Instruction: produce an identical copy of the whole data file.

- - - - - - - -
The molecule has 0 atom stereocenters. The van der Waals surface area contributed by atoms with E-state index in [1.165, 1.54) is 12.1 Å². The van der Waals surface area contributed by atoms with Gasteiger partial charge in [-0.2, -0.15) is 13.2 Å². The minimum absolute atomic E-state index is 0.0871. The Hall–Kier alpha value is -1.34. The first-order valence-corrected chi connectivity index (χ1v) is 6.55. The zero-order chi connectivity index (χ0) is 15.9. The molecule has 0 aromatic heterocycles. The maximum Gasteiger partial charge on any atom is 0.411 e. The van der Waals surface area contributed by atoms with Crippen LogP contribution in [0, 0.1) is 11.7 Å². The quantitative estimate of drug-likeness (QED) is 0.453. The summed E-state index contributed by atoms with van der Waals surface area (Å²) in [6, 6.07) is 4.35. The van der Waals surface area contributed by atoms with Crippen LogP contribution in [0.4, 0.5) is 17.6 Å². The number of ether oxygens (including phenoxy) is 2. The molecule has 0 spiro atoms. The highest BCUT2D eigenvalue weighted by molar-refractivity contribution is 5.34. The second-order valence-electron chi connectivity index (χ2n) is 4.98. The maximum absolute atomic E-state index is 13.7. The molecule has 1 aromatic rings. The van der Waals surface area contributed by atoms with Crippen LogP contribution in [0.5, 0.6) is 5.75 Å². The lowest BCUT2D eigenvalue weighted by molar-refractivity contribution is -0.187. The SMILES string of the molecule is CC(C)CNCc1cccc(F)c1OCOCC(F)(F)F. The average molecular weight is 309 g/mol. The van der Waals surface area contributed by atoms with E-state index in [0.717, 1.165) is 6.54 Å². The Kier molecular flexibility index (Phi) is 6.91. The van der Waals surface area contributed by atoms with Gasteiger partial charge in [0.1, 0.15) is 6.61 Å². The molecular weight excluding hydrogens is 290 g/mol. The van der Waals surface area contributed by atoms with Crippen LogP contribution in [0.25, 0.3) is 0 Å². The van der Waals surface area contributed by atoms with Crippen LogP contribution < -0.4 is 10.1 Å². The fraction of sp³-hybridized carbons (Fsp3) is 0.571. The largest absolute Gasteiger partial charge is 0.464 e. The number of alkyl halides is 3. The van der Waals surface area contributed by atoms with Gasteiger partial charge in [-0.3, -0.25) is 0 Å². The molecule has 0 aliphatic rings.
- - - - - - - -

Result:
The molecule has 0 atom stereocenters. The van der Waals surface area contributed by atoms with E-state index in [1.165, 1.54) is 12.1 Å². The van der Waals surface area contributed by atoms with Gasteiger partial charge in [-0.2, -0.15) is 13.2 Å². The minimum absolute atomic E-state index is 0.0871. The Hall–Kier alpha value is -1.34. The first-order valence-corrected chi connectivity index (χ1v) is 6.55. The zero-order chi connectivity index (χ0) is 15.9. The molecule has 0 aromatic heterocycles. The maximum Gasteiger partial charge on any atom is 0.411 e. The van der Waals surface area contributed by atoms with Crippen LogP contribution in [0, 0.1) is 11.7 Å². The quantitative estimate of drug-likeness (QED) is 0.453. The summed E-state index contributed by atoms with van der Waals surface area (Å²) in [6, 6.07) is 4.35. The van der Waals surface area contributed by atoms with Crippen LogP contribution in [0.4, 0.5) is 17.6 Å². The number of ether oxygens (including phenoxy) is 2. The molecule has 0 spiro atoms. The highest BCUT2D eigenvalue weighted by molar-refractivity contribution is 5.34. The second-order valence-electron chi connectivity index (χ2n) is 4.98. The maximum absolute atomic E-state index is 13.7. The molecule has 1 aromatic rings. The van der Waals surface area contributed by atoms with Crippen LogP contribution in [0.5, 0.6) is 5.75 Å². The lowest BCUT2D eigenvalue weighted by molar-refractivity contribution is -0.187. The SMILES string of the molecule is CC(C)CNCc1cccc(F)c1OCOCC(F)(F)F. The average molecular weight is 309 g/mol. The van der Waals surface area contributed by atoms with E-state index in [0.717, 1.165) is 6.54 Å². The Kier molecular flexibility index (Phi) is 6.91. The van der Waals surface area contributed by atoms with Gasteiger partial charge in [0.1, 0.15) is 6.61 Å². The molecular weight excluding hydrogens is 290 g/mol. The van der Waals surface area contributed by atoms with Crippen LogP contribution in [0.25, 0.3) is 0 Å². The van der Waals surface area contributed by atoms with Crippen LogP contribution < -0.4 is 10.1 Å². The fraction of sp³-hybridized carbons (Fsp3) is 0.571. The largest absolute Gasteiger partial charge is 0.464 e. The number of alkyl halides is 3. The van der Waals surface area contributed by atoms with Gasteiger partial charge in [-0.3, -0.25) is 0 Å². The molecule has 0 aliphatic rings.